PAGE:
We will treat this file as the master file, the parent which pulls in the external modules to construct the page. Remembering that if you are using this modular method for constructing your website it will make life much more efficient.

Why not call your parent file ‘master.php’ 

This image shows (with straying CSS, bleurgh! ) the master.php and Product-footer-test.html working together... or popping out of the bottom. 

PHP include shwon in image

Stage 2 - Footer File

I have used the footer in the example, as this area of the website has frequent updates with new products and information constantly being change and added, and it is spread across the entire website… As you can see, all styling is added to this queasy example with the accursed table! Any changes or modifications will be included in the master file once you add the “include” piece of code to the master file. So what you change here (the footer file) will be visible once you come to uploading all of the files and testing the file. So... Design and build your footer file and add you styling to it.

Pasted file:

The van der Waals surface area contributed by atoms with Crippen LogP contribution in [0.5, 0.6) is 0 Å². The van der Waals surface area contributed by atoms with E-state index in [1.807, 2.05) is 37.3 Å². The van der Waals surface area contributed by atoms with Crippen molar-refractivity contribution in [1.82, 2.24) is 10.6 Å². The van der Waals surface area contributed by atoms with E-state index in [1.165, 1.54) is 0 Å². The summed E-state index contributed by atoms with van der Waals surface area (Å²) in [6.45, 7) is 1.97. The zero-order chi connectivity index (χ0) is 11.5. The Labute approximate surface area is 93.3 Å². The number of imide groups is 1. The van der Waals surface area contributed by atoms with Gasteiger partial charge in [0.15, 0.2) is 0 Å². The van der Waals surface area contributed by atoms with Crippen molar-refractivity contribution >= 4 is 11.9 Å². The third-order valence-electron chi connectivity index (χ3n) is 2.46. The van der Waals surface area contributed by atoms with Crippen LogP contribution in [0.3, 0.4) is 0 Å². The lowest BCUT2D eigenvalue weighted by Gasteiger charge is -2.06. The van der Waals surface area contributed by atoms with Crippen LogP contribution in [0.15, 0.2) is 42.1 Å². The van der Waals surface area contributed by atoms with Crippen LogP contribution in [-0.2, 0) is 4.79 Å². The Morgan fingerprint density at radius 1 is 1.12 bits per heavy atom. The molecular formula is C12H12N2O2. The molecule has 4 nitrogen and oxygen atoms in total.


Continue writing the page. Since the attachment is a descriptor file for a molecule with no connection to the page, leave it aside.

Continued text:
Stage 3 - The Simple Piece of Code to Paste Into Your Master PHP file. 

The image below shows in red where the piece of "include" code sits. So, imagine you have made a hollow space on your webpage, in the hollow space you are going to add this code to the bottom. As shown. 

Product-footer-test.html"); ?>

This will call on the footer module and all of its elements.  Once you upload your files you can see whether the footer has worked.

This visual diagram will show how the principle will work leaving aside how the coding works for the PHP include.
Parent, Child, Footer... How PHP include works for designers

Hope this helps, I plan to use this much more in the future.

Happy designing...